Hospice nurse likes to travel

Macclesfield Express - - MACCLESFIELD PEOPLE -

Name: Mar­garet Black. Role: Staff nurse, Sun­flower Cen­tre. Or­gan­i­sa­tion: East Cheshire Hospice. How did you be­come a nurse: I’ve been a nurse for more than 30 years af­ter train­ing at 18. What do you en­joy most about this role?: It’s such a happy place with fun and laugh­ter and meet­ing lovely peo­ple who are deal­ing with quite a dif­fi­cult time in their lives. A lot of nurses nowa­days are rushed but here we have time to sit and talk to peo­ple and hope­fully make a dif­fer­ence to them at a time when they’re strug­gling greatly with what’s hap­pen­ing in their lives. What are your funny or mem­o­rable ex­pe­ri­ences while you have been do­ing this?: Last year staff did the ice bucket chal­lenge with pa­tients watch­ing. A pa­tient did it her­self when she got home. What are your high­lights of do­ing this?: Amaz­ing pa­tients and fam­i­lies and great team mates. The Sun­flower Cen­tre is split into tra­di­tional day care, a Liv­ing Well pro­gramme sup­port­ing peo­ple though peer sup­port and ed­u­ca­tion from the point of di­ag­no­sis, and a de­men­tia carer well-be­ing ser­vice. What is your favourite place in Mac­cles­field?: Walk­ing along the Bollin Val­ley to­wards Wilm­slow with my cocker spaniel dog Max. He loves the wa­ter and if we can take in a pub that’s good as well. Ide­ally how would you spend ev­ery day?: With fam­ily and friends, work­ing, so­cial­is­ing, shop­ping and go­ing on hol­i­day. What was the best hol­i­day you’ve been on?: I’m known at work as a hol­i­day queen for the num­ber of times I go away and one of my favourite mem­o­ries was go­ing to Cape Town when our chil­dren were teenagers and it was the first hol­i­day when nei­ther child moaned about do­ing things. It was so good we went back the fol­low­ing year. If money were no ob­ject what would you do?: I would give a sig­nif­i­cant amount to char­i­ties close to my heart, par­tic­u­larly East Cheshire Hospice and Epilepsy Ac­tion, plus can­cer char­i­ties. I’d also travel the world with fam­ily and friends. What piece of ad­vice would you give?: I’m a very smi­ley per­son so al­ways have a smile on your face. What was your first job?: Pack­ing foot­ball kits for Christ­mas at the Um­bro fac­tory in Mac­cles­field be­fore I started nurs­ing train­ing. What is your favourite TV show?: A tricky one be­cause I’m a big telly fan but prob­a­bly Home­lands. What are you read­ing at the mo­ment?: Just fin­ished a won­der­ful book called Still Alice about a pro­fes­sor in Amer­ica who gets di­ag­nosed with early onset Alzheimer’s. It’s her story and jour­ney and I highly rec­om­mend it. What’s your big­gest in­spi­ra­tion?: Those I’m work­ing with now. Ev­ery day I come across peo­ple with dif­fi­cult chal­leng­ing sit­u­a­tions, not just for them but their fam­i­lies as well. I go home and tell my­self not to worry about triv­i­al­i­ties and moan about things that aren’t im­por­tant and just be thank­ful I’m fit and well. Who would you like to in­vite to din­ner?: My mum and dad who I lost nearly nine and 10 years ago. I’d love to share a fi­nal meal and catch up with them. prac­tice.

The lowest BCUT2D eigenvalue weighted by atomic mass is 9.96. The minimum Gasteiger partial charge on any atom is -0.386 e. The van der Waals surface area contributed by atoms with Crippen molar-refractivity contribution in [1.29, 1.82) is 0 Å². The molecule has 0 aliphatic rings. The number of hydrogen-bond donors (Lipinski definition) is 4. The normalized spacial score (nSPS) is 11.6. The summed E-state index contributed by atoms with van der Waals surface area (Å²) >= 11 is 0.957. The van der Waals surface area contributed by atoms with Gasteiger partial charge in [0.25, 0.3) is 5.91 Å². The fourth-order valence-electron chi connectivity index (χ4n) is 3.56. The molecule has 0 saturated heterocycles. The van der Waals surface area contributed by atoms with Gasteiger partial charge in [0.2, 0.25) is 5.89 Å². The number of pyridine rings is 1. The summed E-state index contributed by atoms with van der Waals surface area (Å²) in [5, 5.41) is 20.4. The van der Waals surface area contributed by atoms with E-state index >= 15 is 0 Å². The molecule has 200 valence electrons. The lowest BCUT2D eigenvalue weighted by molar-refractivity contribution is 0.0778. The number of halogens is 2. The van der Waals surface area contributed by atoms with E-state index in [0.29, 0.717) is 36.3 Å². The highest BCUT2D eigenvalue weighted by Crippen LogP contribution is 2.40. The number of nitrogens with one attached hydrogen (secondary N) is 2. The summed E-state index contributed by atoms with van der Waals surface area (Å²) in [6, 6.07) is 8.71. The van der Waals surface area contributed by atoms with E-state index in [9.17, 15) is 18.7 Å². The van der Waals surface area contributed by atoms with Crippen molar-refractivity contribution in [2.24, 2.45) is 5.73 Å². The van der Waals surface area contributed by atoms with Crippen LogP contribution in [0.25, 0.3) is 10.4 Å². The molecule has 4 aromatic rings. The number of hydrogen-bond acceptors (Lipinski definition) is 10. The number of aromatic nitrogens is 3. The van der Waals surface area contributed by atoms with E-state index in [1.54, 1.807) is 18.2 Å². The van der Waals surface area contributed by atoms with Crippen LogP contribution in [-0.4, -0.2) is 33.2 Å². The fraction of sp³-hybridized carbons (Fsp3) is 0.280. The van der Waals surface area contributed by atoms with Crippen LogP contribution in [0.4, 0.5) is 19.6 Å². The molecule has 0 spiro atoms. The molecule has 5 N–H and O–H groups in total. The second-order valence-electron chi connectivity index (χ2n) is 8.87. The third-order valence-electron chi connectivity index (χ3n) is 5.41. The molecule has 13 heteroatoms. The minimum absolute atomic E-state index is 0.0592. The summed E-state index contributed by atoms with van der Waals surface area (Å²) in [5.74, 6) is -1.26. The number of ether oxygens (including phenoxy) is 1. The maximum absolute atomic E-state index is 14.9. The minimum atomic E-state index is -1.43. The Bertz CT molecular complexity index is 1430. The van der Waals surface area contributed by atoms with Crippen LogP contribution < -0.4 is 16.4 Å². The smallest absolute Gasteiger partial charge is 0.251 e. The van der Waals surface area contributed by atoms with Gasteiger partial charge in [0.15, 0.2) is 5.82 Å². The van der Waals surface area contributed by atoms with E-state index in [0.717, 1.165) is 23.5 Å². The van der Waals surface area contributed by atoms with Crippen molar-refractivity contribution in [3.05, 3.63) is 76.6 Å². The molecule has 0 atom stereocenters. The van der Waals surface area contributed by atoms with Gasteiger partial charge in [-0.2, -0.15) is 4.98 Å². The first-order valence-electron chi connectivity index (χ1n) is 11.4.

As a re­sult, the na­ture of GP con­tracts is to change to en­sure that prac­tices are funded equally for the ser­vices they pro­vide and that pa­tients get the same high level of care wher­ever they live.

The na­tional con­tracts do not de­fine what ‘core’ gen­eral prac­tice is, but our CCG wishes to not only main­tain the level out­lined above, but make it a re­al­ity for ev­ery lo­cal res­i­dent.

This un­der­stand­ably re­quires in­vest­ment, trans­parency, hon­esty and con­sis­tency across all our lo­cal prac­tices.

Over the past six months, our prac­tices have con­struc­tively en­gaged in a process to pool the avail­able fund­ing to en­sure any­one, from Con­gle­ton to Dis­ley, Holmes Chapel to Bolling­ton, will re­ceive a level of gen­eral prac­tice that sup­ports peo­ple to the same stan­dards.

With greater ex­pec­ta­tion and de­mand on the NHS and more GPs re­tir­ing early, we need to en­sure this sec­tor of the lo­cal health sys­tem re­ceives the sup­port needed.

That’s why I was de­lighted to see the CCG gov­ern­ing body agree last week to a £2mil­lion in­vest­ment to en­sure that, in this area at least, gen­eral prac­tice will still hit a gold stan­dard, even if many of us didn’t ac­tu­ally re­alise it.


●● Mar­garet Black

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